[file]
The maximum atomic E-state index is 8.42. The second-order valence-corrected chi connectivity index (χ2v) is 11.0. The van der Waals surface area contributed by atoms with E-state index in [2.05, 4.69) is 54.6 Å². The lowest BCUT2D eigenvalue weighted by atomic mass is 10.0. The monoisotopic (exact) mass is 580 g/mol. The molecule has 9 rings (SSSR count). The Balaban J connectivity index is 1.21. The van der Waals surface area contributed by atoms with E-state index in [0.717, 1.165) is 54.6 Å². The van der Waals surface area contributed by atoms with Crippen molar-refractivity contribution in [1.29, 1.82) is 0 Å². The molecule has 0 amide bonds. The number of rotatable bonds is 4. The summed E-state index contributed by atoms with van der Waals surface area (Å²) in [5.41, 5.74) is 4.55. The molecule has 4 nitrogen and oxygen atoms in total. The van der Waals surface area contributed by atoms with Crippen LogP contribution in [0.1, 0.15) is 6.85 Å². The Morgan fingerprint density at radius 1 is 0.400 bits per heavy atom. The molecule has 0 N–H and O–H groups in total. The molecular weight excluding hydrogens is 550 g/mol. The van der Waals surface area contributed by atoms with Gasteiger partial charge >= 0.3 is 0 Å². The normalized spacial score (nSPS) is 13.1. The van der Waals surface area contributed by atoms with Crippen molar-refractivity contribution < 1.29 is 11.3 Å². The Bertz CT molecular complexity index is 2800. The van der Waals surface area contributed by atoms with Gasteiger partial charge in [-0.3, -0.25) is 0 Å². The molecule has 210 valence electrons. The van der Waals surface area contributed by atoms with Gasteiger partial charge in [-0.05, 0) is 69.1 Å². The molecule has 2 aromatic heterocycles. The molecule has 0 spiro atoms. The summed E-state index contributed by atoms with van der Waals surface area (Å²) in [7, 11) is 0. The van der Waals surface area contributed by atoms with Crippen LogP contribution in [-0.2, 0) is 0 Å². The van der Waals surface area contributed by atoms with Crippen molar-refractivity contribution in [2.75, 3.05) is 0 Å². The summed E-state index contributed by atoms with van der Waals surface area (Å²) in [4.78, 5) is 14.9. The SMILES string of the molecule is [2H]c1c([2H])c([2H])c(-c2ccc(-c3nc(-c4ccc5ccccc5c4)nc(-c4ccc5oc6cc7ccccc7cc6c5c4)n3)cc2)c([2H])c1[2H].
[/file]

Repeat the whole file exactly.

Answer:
The maximum atomic E-state index is 8.42. The second-order valence-corrected chi connectivity index (χ2v) is 11.0. The van der Waals surface area contributed by atoms with E-state index in [2.05, 4.69) is 54.6 Å². The lowest BCUT2D eigenvalue weighted by atomic mass is 10.0. The monoisotopic (exact) mass is 580 g/mol. The molecule has 9 rings (SSSR count). The Balaban J connectivity index is 1.21. The van der Waals surface area contributed by atoms with E-state index in [0.717, 1.165) is 54.6 Å². The van der Waals surface area contributed by atoms with Crippen molar-refractivity contribution in [1.29, 1.82) is 0 Å². The molecule has 0 amide bonds. The number of rotatable bonds is 4. The summed E-state index contributed by atoms with van der Waals surface area (Å²) in [5.41, 5.74) is 4.55. The molecule has 4 nitrogen and oxygen atoms in total. The van der Waals surface area contributed by atoms with Crippen LogP contribution in [0.1, 0.15) is 6.85 Å². The Morgan fingerprint density at radius 1 is 0.400 bits per heavy atom. The molecule has 0 N–H and O–H groups in total. The molecular weight excluding hydrogens is 550 g/mol. The van der Waals surface area contributed by atoms with Gasteiger partial charge >= 0.3 is 0 Å². The normalized spacial score (nSPS) is 13.1. The van der Waals surface area contributed by atoms with Crippen molar-refractivity contribution < 1.29 is 11.3 Å². The Bertz CT molecular complexity index is 2800. The van der Waals surface area contributed by atoms with Gasteiger partial charge in [-0.3, -0.25) is 0 Å². The molecule has 210 valence electrons. The van der Waals surface area contributed by atoms with Gasteiger partial charge in [-0.05, 0) is 69.1 Å². The molecule has 2 aromatic heterocycles. The molecule has 0 spiro atoms. The summed E-state index contributed by atoms with van der Waals surface area (Å²) in [7, 11) is 0. The van der Waals surface area contributed by atoms with Crippen LogP contribution in [-0.2, 0) is 0 Å². The van der Waals surface area contributed by atoms with Crippen molar-refractivity contribution in [2.75, 3.05) is 0 Å². The summed E-state index contributed by atoms with van der Waals surface area (Å²) in [4.78, 5) is 14.9. The SMILES string of the molecule is [2H]c1c([2H])c([2H])c(-c2ccc(-c3nc(-c4ccc5ccccc5c4)nc(-c4ccc5oc6cc7ccccc7cc6c5c4)n3)cc2)c([2H])c1[2H].